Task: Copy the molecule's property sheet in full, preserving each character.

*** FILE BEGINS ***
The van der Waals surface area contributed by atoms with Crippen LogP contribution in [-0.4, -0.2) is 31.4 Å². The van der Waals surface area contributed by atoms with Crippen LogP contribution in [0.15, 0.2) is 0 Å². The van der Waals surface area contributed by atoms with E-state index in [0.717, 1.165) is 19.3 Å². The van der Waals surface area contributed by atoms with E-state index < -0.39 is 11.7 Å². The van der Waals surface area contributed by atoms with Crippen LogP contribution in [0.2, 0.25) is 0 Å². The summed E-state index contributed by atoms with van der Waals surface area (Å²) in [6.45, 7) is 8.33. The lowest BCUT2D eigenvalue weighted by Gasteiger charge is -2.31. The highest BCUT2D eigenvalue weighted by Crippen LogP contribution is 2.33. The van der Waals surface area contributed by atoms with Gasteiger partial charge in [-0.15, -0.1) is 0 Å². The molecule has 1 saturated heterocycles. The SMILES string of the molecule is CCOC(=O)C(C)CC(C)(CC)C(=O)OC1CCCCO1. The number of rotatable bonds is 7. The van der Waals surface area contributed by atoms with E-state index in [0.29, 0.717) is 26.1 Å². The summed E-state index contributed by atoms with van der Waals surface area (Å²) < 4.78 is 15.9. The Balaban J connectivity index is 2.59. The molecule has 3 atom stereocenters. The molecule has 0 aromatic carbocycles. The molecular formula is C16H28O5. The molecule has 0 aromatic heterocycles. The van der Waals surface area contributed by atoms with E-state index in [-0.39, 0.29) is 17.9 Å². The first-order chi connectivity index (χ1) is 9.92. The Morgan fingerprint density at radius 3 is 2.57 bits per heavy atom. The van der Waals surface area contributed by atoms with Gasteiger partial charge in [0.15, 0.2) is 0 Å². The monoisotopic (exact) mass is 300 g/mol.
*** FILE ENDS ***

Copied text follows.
The van der Waals surface area contributed by atoms with Crippen LogP contribution in [-0.4, -0.2) is 31.4 Å². The van der Waals surface area contributed by atoms with Crippen LogP contribution in [0.15, 0.2) is 0 Å². The van der Waals surface area contributed by atoms with E-state index in [0.717, 1.165) is 19.3 Å². The van der Waals surface area contributed by atoms with E-state index < -0.39 is 11.7 Å². The van der Waals surface area contributed by atoms with Crippen LogP contribution in [0.2, 0.25) is 0 Å². The summed E-state index contributed by atoms with van der Waals surface area (Å²) in [6.45, 7) is 8.33. The lowest BCUT2D eigenvalue weighted by Gasteiger charge is -2.31. The highest BCUT2D eigenvalue weighted by Crippen LogP contribution is 2.33. The van der Waals surface area contributed by atoms with Gasteiger partial charge in [-0.15, -0.1) is 0 Å². The molecule has 1 saturated heterocycles. The SMILES string of the molecule is CCOC(=O)C(C)CC(C)(CC)C(=O)OC1CCCCO1. The number of rotatable bonds is 7. The van der Waals surface area contributed by atoms with E-state index in [0.29, 0.717) is 26.1 Å². The summed E-state index contributed by atoms with van der Waals surface area (Å²) < 4.78 is 15.9. The Balaban J connectivity index is 2.59. The molecule has 3 atom stereocenters. The molecule has 0 aromatic carbocycles. The molecular formula is C16H28O5. The molecule has 0 aromatic heterocycles. The van der Waals surface area contributed by atoms with E-state index in [-0.39, 0.29) is 17.9 Å². The first-order chi connectivity index (χ1) is 9.92. The Morgan fingerprint density at radius 3 is 2.57 bits per heavy atom. The van der Waals surface area contributed by atoms with Gasteiger partial charge in [0.15, 0.2) is 0 Å². The monoisotopic (exact) mass is 300 g/mol.